Dolan warns that escrow services can be tricky. “Unless the underlying sales agreement issues are absolutely clear, this is an invitation to litigation," he says. “While there are reputable commercial banking and online escrow services, it can be difficult to find reliable sales agents, and the costs are usually higher than with LCs or DCs."
Technology and Relationships
Technology has transformed the once paper-based international trade finance process into a much faster and streamlined system. In particular, says Dolan, the ability for you or your bank to conduct due diligence on buyers is more efficient and less expensive than ever before. “The availability of quick, reliable and inexpensive credit reporting in many foreign markets will help you determine whether a sale can proceed on open account—always the first preference—or under an LC or DC arrangement," says Dolan.
Moreover, the use of electronic documents in the global marketplace—such as bills of lading, negotiable instruments, and confirmations of letters of credit—makes it easier to track shipments and to verify when your buyer has taken possession of your shipment. The more streamlined the supply chain process is, the faster you'll get paid.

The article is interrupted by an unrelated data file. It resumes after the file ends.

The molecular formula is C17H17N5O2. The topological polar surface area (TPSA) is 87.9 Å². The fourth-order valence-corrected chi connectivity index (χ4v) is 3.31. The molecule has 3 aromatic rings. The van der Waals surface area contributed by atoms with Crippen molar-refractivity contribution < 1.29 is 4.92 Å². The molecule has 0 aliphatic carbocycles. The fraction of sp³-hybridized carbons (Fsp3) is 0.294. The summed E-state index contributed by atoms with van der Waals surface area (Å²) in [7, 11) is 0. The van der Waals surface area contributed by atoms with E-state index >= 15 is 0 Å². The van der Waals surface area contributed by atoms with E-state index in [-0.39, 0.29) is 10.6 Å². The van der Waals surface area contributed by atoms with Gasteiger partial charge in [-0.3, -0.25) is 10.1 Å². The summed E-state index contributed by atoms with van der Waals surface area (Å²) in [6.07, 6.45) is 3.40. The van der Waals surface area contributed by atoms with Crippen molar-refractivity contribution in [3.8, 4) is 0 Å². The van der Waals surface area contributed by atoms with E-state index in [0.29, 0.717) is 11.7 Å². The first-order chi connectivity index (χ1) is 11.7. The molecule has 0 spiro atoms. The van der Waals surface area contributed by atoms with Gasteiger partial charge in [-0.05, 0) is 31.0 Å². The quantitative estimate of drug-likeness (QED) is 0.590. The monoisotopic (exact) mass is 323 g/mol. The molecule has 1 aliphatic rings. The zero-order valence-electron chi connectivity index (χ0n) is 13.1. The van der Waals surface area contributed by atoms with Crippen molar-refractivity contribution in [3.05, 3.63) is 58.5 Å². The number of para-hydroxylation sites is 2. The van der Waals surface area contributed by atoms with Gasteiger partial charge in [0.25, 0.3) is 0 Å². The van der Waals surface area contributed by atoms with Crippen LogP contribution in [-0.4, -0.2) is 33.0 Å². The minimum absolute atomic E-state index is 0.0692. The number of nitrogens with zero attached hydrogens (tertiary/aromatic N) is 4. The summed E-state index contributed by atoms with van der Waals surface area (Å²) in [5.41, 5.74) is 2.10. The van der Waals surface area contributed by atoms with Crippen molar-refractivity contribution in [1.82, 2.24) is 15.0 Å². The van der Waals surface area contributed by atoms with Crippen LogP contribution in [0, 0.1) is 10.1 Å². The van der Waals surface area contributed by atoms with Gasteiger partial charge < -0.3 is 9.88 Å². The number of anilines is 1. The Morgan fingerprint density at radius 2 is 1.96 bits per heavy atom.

While technology is improving the trade finance process, Dolan says there is no substitute for working with an experienced commercial banker. He advises that you work with a banker who has experience with international sales and collections, and who can offer a wide range of international finance services.
“It is always best to use a bank that is providing you with working capital, or to use that bank's larger correspondent's international department for the LC or DC transaction," says Dolan. “Nothing beats knowing your banker well, and working with a banker that knows you well."